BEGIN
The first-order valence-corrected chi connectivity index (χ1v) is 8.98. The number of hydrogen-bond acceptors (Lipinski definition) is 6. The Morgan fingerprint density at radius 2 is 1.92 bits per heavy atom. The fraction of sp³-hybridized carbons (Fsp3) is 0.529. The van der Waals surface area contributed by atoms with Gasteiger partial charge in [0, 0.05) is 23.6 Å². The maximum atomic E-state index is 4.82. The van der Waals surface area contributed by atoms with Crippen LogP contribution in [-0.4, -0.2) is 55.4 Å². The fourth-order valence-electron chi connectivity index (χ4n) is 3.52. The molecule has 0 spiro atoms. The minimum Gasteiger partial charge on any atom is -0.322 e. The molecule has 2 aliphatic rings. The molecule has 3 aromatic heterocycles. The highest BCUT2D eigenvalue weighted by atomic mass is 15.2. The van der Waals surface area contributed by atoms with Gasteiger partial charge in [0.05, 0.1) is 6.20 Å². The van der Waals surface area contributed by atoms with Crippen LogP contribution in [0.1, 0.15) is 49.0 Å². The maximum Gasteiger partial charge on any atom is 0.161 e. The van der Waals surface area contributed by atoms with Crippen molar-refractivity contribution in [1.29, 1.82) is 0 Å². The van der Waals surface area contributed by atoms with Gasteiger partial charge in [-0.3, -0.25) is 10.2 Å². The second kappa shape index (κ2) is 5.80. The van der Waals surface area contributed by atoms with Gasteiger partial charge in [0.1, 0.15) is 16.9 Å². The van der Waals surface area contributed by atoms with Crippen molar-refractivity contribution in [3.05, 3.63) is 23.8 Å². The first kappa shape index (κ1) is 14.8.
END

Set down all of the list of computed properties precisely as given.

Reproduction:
The first-order valence-corrected chi connectivity index (χ1v) is 8.98. The number of hydrogen-bond acceptors (Lipinski definition) is 6. The Morgan fingerprint density at radius 2 is 1.92 bits per heavy atom. The fraction of sp³-hybridized carbons (Fsp3) is 0.529. The van der Waals surface area contributed by atoms with Gasteiger partial charge in [0, 0.05) is 23.6 Å². The maximum atomic E-state index is 4.82. The van der Waals surface area contributed by atoms with Crippen LogP contribution in [-0.4, -0.2) is 55.4 Å². The fourth-order valence-electron chi connectivity index (χ4n) is 3.52. The molecule has 0 spiro atoms. The minimum Gasteiger partial charge on any atom is -0.322 e. The molecule has 2 aliphatic rings. The molecule has 3 aromatic heterocycles. The highest BCUT2D eigenvalue weighted by atomic mass is 15.2. The van der Waals surface area contributed by atoms with Gasteiger partial charge in [0.05, 0.1) is 6.20 Å². The van der Waals surface area contributed by atoms with Crippen LogP contribution in [0.1, 0.15) is 49.0 Å². The maximum Gasteiger partial charge on any atom is 0.161 e. The van der Waals surface area contributed by atoms with Crippen molar-refractivity contribution in [1.29, 1.82) is 0 Å². The van der Waals surface area contributed by atoms with Gasteiger partial charge in [-0.3, -0.25) is 10.2 Å². The second kappa shape index (κ2) is 5.80. The van der Waals surface area contributed by atoms with Gasteiger partial charge in [0.1, 0.15) is 16.9 Å². The van der Waals surface area contributed by atoms with Crippen molar-refractivity contribution in [3.05, 3.63) is 23.8 Å². The first kappa shape index (κ1) is 14.8.